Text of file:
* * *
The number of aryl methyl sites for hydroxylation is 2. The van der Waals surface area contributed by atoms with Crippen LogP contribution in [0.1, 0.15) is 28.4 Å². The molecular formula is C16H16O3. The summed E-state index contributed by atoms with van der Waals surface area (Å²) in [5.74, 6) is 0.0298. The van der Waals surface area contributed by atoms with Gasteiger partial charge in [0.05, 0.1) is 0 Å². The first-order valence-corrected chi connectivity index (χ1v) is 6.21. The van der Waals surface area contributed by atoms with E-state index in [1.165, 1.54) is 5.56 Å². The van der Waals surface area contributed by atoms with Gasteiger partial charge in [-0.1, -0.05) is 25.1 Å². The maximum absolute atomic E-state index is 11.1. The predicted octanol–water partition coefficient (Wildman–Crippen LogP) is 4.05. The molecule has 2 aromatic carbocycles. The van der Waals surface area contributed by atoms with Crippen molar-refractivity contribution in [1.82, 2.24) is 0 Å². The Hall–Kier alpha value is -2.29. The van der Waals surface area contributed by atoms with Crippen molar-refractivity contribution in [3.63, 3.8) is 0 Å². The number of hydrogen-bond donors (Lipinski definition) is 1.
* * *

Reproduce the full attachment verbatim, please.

The number of aryl methyl sites for hydroxylation is 2. The van der Waals surface area contributed by atoms with Crippen LogP contribution in [0.1, 0.15) is 28.4 Å². The molecular formula is C16H16O3. The summed E-state index contributed by atoms with van der Waals surface area (Å²) in [5.74, 6) is 0.0298. The van der Waals surface area contributed by atoms with Gasteiger partial charge in [0.05, 0.1) is 0 Å². The first-order valence-corrected chi connectivity index (χ1v) is 6.21. The van der Waals surface area contributed by atoms with E-state index in [1.165, 1.54) is 5.56 Å². The van der Waals surface area contributed by atoms with Gasteiger partial charge in [-0.1, -0.05) is 25.1 Å². The maximum absolute atomic E-state index is 11.1. The predicted octanol–water partition coefficient (Wildman–Crippen LogP) is 4.05. The molecule has 2 aromatic carbocycles. The van der Waals surface area contributed by atoms with Crippen molar-refractivity contribution in [1.82, 2.24) is 0 Å². The Hall–Kier alpha value is -2.29. The van der Waals surface area contributed by atoms with Crippen molar-refractivity contribution in [3.63, 3.8) is 0 Å². The number of hydrogen-bond donors (Lipinski definition) is 1.